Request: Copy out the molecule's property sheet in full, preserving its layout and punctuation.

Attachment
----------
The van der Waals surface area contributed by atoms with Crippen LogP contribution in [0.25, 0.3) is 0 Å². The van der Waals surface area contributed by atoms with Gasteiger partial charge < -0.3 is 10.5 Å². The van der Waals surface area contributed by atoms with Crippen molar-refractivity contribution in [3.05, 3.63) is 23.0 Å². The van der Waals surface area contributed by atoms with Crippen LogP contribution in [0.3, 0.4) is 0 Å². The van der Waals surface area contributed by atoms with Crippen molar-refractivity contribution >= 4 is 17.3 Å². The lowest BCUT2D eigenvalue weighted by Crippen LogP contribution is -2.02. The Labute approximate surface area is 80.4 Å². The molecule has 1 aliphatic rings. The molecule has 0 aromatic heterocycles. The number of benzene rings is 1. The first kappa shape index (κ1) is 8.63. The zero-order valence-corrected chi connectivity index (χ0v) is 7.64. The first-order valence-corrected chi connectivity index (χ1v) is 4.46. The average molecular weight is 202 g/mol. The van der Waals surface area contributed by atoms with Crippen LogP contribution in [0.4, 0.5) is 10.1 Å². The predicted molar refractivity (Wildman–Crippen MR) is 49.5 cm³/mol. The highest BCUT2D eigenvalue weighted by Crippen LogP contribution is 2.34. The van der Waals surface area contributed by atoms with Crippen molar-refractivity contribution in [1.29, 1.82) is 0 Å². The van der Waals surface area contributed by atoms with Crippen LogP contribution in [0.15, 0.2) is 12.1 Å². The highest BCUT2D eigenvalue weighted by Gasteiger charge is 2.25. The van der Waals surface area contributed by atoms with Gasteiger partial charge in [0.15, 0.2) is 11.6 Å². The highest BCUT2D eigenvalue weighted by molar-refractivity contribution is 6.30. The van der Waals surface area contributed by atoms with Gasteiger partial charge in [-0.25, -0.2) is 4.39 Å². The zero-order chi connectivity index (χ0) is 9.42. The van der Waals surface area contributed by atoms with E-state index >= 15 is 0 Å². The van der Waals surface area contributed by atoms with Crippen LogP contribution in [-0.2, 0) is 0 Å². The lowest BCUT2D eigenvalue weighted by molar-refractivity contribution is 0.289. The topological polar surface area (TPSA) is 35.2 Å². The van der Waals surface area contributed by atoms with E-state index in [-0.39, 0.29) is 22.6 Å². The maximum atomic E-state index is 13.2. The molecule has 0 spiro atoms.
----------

The van der Waals surface area contributed by atoms with Crippen LogP contribution in [0.25, 0.3) is 0 Å². The van der Waals surface area contributed by atoms with Gasteiger partial charge < -0.3 is 10.5 Å². The van der Waals surface area contributed by atoms with Crippen molar-refractivity contribution in [3.05, 3.63) is 23.0 Å². The van der Waals surface area contributed by atoms with Crippen LogP contribution in [0.3, 0.4) is 0 Å². The van der Waals surface area contributed by atoms with Crippen molar-refractivity contribution >= 4 is 17.3 Å². The lowest BCUT2D eigenvalue weighted by Crippen LogP contribution is -2.02. The Labute approximate surface area is 80.4 Å². The molecule has 1 aliphatic rings. The molecule has 0 aromatic heterocycles. The number of benzene rings is 1. The first kappa shape index (κ1) is 8.63. The zero-order valence-corrected chi connectivity index (χ0v) is 7.64. The first-order valence-corrected chi connectivity index (χ1v) is 4.46. The average molecular weight is 202 g/mol. The van der Waals surface area contributed by atoms with Crippen LogP contribution in [0.4, 0.5) is 10.1 Å². The predicted molar refractivity (Wildman–Crippen MR) is 49.5 cm³/mol. The highest BCUT2D eigenvalue weighted by Crippen LogP contribution is 2.34. The van der Waals surface area contributed by atoms with Crippen molar-refractivity contribution in [1.29, 1.82) is 0 Å². The van der Waals surface area contributed by atoms with Crippen LogP contribution in [0.15, 0.2) is 12.1 Å². The highest BCUT2D eigenvalue weighted by Gasteiger charge is 2.25. The van der Waals surface area contributed by atoms with Gasteiger partial charge in [0.15, 0.2) is 11.6 Å². The highest BCUT2D eigenvalue weighted by molar-refractivity contribution is 6.30. The van der Waals surface area contributed by atoms with Gasteiger partial charge in [-0.25, -0.2) is 4.39 Å². The zero-order chi connectivity index (χ0) is 9.42. The van der Waals surface area contributed by atoms with E-state index >= 15 is 0 Å². The van der Waals surface area contributed by atoms with Crippen LogP contribution in [-0.2, 0) is 0 Å². The lowest BCUT2D eigenvalue weighted by molar-refractivity contribution is 0.289. The topological polar surface area (TPSA) is 35.2 Å². The van der Waals surface area contributed by atoms with E-state index in [-0.39, 0.29) is 22.6 Å². The maximum atomic E-state index is 13.2. The molecule has 0 spiro atoms.